Sister Corita: The Joyous Revolutionary
August 19 - October 24, 2009
somebody had to break the rules, 30 x 36 inches, 1967
A modern nun from Los Angeles, Sister Corita Kent (1918-1986) was hailed as a “joyous revolutionary” by renowned artist Ben Shahn. The exhibition includes her politically charged serigraphs from the 1950s to 1980s. As a teacher, artist, and activist, Corita also headed the Immaculate Heart College art department from 1964 until 1968, where she produced vibrant, political pop art characterized by bold, energetic graphics and indomitable optimism. A pervasive theme throughout Corita’s career was her revelation of the extraordinary within the ordinary, transforming everyday objects into spiritual expressions. Her humanist-inspired serigraphs—bright, dramatic images—were often based on commercial symbols, references to mass media, and the pure impact of the written word.
As a woman of conscience in an order dedicated to social justice and teaching on a college campus in the 1960s, Corita could not help but be politically engaged, and she proclaimed her politics through her art. By the end of the decade, Corita’s activism had become vociferously overt. Her impassioned cries of grief and outrage over the war in Vietnam as well as the assassinations of Robert Kennedy and Martin Luther King, Jr. expressed themselves in startling images and searing color.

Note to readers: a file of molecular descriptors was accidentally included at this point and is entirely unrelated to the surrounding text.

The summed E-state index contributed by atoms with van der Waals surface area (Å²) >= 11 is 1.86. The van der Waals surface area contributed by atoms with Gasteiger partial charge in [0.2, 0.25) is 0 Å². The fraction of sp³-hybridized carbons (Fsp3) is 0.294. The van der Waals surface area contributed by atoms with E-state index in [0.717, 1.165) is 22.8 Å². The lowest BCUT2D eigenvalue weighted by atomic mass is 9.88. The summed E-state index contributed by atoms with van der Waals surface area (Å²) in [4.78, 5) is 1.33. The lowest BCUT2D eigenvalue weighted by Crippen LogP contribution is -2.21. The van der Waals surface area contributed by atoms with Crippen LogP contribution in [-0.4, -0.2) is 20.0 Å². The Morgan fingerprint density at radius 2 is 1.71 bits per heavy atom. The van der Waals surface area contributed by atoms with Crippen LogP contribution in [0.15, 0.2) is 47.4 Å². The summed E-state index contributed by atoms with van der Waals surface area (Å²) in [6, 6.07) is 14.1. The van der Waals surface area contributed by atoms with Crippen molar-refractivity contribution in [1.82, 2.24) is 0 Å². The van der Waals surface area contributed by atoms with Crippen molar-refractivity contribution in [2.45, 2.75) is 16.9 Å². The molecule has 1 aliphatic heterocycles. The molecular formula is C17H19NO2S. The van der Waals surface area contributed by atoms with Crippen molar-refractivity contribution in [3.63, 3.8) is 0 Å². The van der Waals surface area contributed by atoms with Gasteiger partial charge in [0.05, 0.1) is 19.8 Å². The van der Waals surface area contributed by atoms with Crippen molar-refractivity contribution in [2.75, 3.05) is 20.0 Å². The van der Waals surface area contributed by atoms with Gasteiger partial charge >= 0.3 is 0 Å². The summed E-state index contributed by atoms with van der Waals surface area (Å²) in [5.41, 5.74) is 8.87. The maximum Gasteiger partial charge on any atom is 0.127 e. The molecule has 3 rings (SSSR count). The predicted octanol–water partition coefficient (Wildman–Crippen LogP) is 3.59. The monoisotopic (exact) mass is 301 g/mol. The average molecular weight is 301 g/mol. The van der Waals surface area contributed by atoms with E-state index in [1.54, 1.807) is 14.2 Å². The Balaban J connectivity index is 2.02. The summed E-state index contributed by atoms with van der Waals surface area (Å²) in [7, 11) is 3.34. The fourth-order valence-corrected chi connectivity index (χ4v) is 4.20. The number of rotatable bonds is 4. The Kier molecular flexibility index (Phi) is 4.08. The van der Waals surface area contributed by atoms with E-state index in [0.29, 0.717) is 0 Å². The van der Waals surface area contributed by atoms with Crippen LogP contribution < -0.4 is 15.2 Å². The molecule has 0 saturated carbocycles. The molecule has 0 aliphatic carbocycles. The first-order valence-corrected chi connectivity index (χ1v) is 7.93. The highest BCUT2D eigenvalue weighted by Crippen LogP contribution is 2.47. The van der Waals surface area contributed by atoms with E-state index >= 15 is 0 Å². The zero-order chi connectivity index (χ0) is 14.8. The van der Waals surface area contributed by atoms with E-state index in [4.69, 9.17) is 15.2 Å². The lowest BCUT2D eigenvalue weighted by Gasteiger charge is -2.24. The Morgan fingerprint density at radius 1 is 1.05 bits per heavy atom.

Alexandra Carrera, Director
Corita Art Center
Immaculate Heart Community
The rose is a rose,
And was always a rose.
But the theory now goes
That the apple's a rose,
And the pear is, and so's
The plum, I suppose.
The dear only knows
What will next prove a rose.
You, of course, are a rose -
But were always a rose.
- Robert Frost, "The Rose Family"
Creative Text and Image Project
A text and visual element exercise is available on the Gallery's page of Course-Related Projects.